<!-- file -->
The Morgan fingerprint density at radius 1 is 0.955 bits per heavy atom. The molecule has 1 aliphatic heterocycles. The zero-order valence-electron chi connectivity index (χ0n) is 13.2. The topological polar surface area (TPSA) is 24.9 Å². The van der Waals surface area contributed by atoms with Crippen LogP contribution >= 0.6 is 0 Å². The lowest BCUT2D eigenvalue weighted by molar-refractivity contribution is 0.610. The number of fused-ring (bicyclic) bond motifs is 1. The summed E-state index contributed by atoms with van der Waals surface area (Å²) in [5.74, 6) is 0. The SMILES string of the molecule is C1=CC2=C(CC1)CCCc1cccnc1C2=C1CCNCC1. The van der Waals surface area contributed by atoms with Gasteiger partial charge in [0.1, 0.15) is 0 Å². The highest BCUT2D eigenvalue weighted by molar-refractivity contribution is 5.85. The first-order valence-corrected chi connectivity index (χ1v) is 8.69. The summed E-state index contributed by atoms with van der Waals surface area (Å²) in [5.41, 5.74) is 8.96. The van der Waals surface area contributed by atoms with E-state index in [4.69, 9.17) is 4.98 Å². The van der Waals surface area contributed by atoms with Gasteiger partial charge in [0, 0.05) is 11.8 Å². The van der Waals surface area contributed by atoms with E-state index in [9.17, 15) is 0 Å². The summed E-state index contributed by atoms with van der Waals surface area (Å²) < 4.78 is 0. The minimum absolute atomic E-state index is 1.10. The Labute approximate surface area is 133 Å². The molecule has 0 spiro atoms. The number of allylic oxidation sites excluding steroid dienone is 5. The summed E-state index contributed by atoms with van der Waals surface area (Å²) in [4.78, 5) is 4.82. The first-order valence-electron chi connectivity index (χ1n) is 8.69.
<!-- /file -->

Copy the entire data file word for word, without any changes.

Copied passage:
The Morgan fingerprint density at radius 1 is 0.955 bits per heavy atom. The molecule has 1 aliphatic heterocycles. The zero-order valence-electron chi connectivity index (χ0n) is 13.2. The topological polar surface area (TPSA) is 24.9 Å². The van der Waals surface area contributed by atoms with Crippen LogP contribution >= 0.6 is 0 Å². The lowest BCUT2D eigenvalue weighted by molar-refractivity contribution is 0.610. The number of fused-ring (bicyclic) bond motifs is 1. The summed E-state index contributed by atoms with van der Waals surface area (Å²) in [5.74, 6) is 0. The SMILES string of the molecule is C1=CC2=C(CC1)CCCc1cccnc1C2=C1CCNCC1. The van der Waals surface area contributed by atoms with Gasteiger partial charge in [0.1, 0.15) is 0 Å². The highest BCUT2D eigenvalue weighted by molar-refractivity contribution is 5.85. The first-order valence-corrected chi connectivity index (χ1v) is 8.69. The summed E-state index contributed by atoms with van der Waals surface area (Å²) in [5.41, 5.74) is 8.96. The van der Waals surface area contributed by atoms with E-state index in [4.69, 9.17) is 4.98 Å². The van der Waals surface area contributed by atoms with Gasteiger partial charge in [0, 0.05) is 11.8 Å². The van der Waals surface area contributed by atoms with E-state index in [9.17, 15) is 0 Å². The summed E-state index contributed by atoms with van der Waals surface area (Å²) < 4.78 is 0. The minimum absolute atomic E-state index is 1.10. The Labute approximate surface area is 133 Å². The molecule has 0 spiro atoms. The number of allylic oxidation sites excluding steroid dienone is 5. The summed E-state index contributed by atoms with van der Waals surface area (Å²) in [4.78, 5) is 4.82. The first-order valence-electron chi connectivity index (χ1n) is 8.69.